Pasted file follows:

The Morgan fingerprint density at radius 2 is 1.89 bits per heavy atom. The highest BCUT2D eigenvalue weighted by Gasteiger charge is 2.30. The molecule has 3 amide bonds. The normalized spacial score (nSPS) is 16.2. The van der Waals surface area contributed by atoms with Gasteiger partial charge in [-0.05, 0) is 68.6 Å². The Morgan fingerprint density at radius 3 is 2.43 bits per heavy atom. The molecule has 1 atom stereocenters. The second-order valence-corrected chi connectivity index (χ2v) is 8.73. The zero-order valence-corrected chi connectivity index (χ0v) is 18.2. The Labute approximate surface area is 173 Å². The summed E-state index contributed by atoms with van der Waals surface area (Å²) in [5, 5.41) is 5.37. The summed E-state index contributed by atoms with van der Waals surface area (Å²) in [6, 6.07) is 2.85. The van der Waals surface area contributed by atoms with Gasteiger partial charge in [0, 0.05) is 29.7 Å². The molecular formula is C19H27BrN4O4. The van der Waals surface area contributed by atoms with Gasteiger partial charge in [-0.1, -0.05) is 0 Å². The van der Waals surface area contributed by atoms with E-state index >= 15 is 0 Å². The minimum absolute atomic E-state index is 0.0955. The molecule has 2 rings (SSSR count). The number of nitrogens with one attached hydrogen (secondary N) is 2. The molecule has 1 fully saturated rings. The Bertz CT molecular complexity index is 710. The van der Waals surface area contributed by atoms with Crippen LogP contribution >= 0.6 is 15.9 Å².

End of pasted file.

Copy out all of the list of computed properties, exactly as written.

The Morgan fingerprint density at radius 2 is 1.89 bits per heavy atom. The highest BCUT2D eigenvalue weighted by Gasteiger charge is 2.30. The molecule has 3 amide bonds. The normalized spacial score (nSPS) is 16.2. The van der Waals surface area contributed by atoms with Gasteiger partial charge in [-0.05, 0) is 68.6 Å². The Morgan fingerprint density at radius 3 is 2.43 bits per heavy atom. The molecule has 1 atom stereocenters. The second-order valence-corrected chi connectivity index (χ2v) is 8.73. The zero-order valence-corrected chi connectivity index (χ0v) is 18.2. The Labute approximate surface area is 173 Å². The summed E-state index contributed by atoms with van der Waals surface area (Å²) in [5, 5.41) is 5.37. The summed E-state index contributed by atoms with van der Waals surface area (Å²) in [6, 6.07) is 2.85. The van der Waals surface area contributed by atoms with Gasteiger partial charge in [0, 0.05) is 29.7 Å². The molecular formula is C19H27BrN4O4. The van der Waals surface area contributed by atoms with Gasteiger partial charge in [-0.1, -0.05) is 0 Å². The van der Waals surface area contributed by atoms with E-state index >= 15 is 0 Å². The minimum absolute atomic E-state index is 0.0955. The molecule has 2 rings (SSSR count). The number of nitrogens with one attached hydrogen (secondary N) is 2. The molecule has 1 fully saturated rings. The Bertz CT molecular complexity index is 710. The van der Waals surface area contributed by atoms with Crippen LogP contribution >= 0.6 is 15.9 Å².